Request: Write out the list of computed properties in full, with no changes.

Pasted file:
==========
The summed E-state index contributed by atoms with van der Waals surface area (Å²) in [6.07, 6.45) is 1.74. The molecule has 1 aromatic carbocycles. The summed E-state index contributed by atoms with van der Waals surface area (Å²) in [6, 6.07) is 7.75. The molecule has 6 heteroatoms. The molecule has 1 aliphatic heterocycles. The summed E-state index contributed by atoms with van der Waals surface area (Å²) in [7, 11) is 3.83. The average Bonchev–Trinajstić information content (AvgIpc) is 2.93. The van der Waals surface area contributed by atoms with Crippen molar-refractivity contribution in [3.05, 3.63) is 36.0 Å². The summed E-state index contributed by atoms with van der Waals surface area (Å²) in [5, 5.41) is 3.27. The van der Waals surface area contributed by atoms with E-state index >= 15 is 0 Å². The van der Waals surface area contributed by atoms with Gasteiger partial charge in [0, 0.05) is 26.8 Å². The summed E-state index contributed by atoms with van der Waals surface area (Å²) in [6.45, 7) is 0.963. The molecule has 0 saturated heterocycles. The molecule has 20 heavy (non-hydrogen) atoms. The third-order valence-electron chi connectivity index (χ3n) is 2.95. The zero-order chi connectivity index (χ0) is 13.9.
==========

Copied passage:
The summed E-state index contributed by atoms with van der Waals surface area (Å²) in [6.07, 6.45) is 1.74. The molecule has 1 aromatic carbocycles. The summed E-state index contributed by atoms with van der Waals surface area (Å²) in [6, 6.07) is 7.75. The molecule has 6 heteroatoms. The molecule has 1 aliphatic heterocycles. The summed E-state index contributed by atoms with van der Waals surface area (Å²) in [7, 11) is 3.83. The average Bonchev–Trinajstić information content (AvgIpc) is 2.93. The van der Waals surface area contributed by atoms with Crippen molar-refractivity contribution in [3.05, 3.63) is 36.0 Å². The summed E-state index contributed by atoms with van der Waals surface area (Å²) in [5, 5.41) is 3.27. The van der Waals surface area contributed by atoms with E-state index >= 15 is 0 Å². The van der Waals surface area contributed by atoms with Gasteiger partial charge in [0, 0.05) is 26.8 Å². The summed E-state index contributed by atoms with van der Waals surface area (Å²) in [6.45, 7) is 0.963. The molecule has 0 saturated heterocycles. The molecule has 20 heavy (non-hydrogen) atoms. The third-order valence-electron chi connectivity index (χ3n) is 2.95. The zero-order chi connectivity index (χ0) is 13.9.